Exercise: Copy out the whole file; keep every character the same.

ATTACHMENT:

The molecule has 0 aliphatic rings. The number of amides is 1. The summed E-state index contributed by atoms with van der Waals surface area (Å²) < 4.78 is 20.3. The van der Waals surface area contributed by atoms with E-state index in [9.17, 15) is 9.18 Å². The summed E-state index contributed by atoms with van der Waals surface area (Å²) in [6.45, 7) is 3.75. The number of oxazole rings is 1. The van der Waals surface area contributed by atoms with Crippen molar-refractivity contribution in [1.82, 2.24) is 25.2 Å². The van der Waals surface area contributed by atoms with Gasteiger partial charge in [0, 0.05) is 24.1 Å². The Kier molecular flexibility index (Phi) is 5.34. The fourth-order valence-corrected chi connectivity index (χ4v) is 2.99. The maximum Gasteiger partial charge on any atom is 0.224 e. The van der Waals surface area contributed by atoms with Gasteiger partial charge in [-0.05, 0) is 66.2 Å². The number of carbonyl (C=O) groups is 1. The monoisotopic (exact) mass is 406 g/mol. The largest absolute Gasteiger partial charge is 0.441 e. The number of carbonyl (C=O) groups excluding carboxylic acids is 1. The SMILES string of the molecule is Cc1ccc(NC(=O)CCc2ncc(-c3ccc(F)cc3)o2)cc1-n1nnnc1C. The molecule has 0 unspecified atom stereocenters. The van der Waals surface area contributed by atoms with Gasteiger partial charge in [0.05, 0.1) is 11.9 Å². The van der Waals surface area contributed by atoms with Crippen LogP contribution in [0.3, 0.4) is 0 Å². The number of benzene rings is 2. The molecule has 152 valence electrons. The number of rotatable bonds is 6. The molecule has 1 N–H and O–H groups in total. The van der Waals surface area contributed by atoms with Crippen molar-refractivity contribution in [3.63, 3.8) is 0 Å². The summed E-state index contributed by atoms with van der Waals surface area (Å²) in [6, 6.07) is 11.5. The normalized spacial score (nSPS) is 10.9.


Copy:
The molecule has 0 aliphatic rings. The number of amides is 1. The summed E-state index contributed by atoms with van der Waals surface area (Å²) < 4.78 is 20.3. The van der Waals surface area contributed by atoms with E-state index in [9.17, 15) is 9.18 Å². The summed E-state index contributed by atoms with van der Waals surface area (Å²) in [6.45, 7) is 3.75. The number of oxazole rings is 1. The van der Waals surface area contributed by atoms with Crippen molar-refractivity contribution in [1.82, 2.24) is 25.2 Å². The van der Waals surface area contributed by atoms with Gasteiger partial charge in [0, 0.05) is 24.1 Å². The Kier molecular flexibility index (Phi) is 5.34. The fourth-order valence-corrected chi connectivity index (χ4v) is 2.99. The maximum Gasteiger partial charge on any atom is 0.224 e. The van der Waals surface area contributed by atoms with Gasteiger partial charge in [-0.05, 0) is 66.2 Å². The number of carbonyl (C=O) groups is 1. The monoisotopic (exact) mass is 406 g/mol. The largest absolute Gasteiger partial charge is 0.441 e. The number of carbonyl (C=O) groups excluding carboxylic acids is 1. The SMILES string of the molecule is Cc1ccc(NC(=O)CCc2ncc(-c3ccc(F)cc3)o2)cc1-n1nnnc1C. The molecule has 0 unspecified atom stereocenters. The van der Waals surface area contributed by atoms with Gasteiger partial charge in [0.05, 0.1) is 11.9 Å². The van der Waals surface area contributed by atoms with Crippen LogP contribution in [0.3, 0.4) is 0 Å². The number of benzene rings is 2. The molecule has 152 valence electrons. The number of rotatable bonds is 6. The molecule has 1 N–H and O–H groups in total. The van der Waals surface area contributed by atoms with Crippen molar-refractivity contribution in [3.63, 3.8) is 0 Å². The summed E-state index contributed by atoms with van der Waals surface area (Å²) in [6, 6.07) is 11.5. The normalized spacial score (nSPS) is 10.9.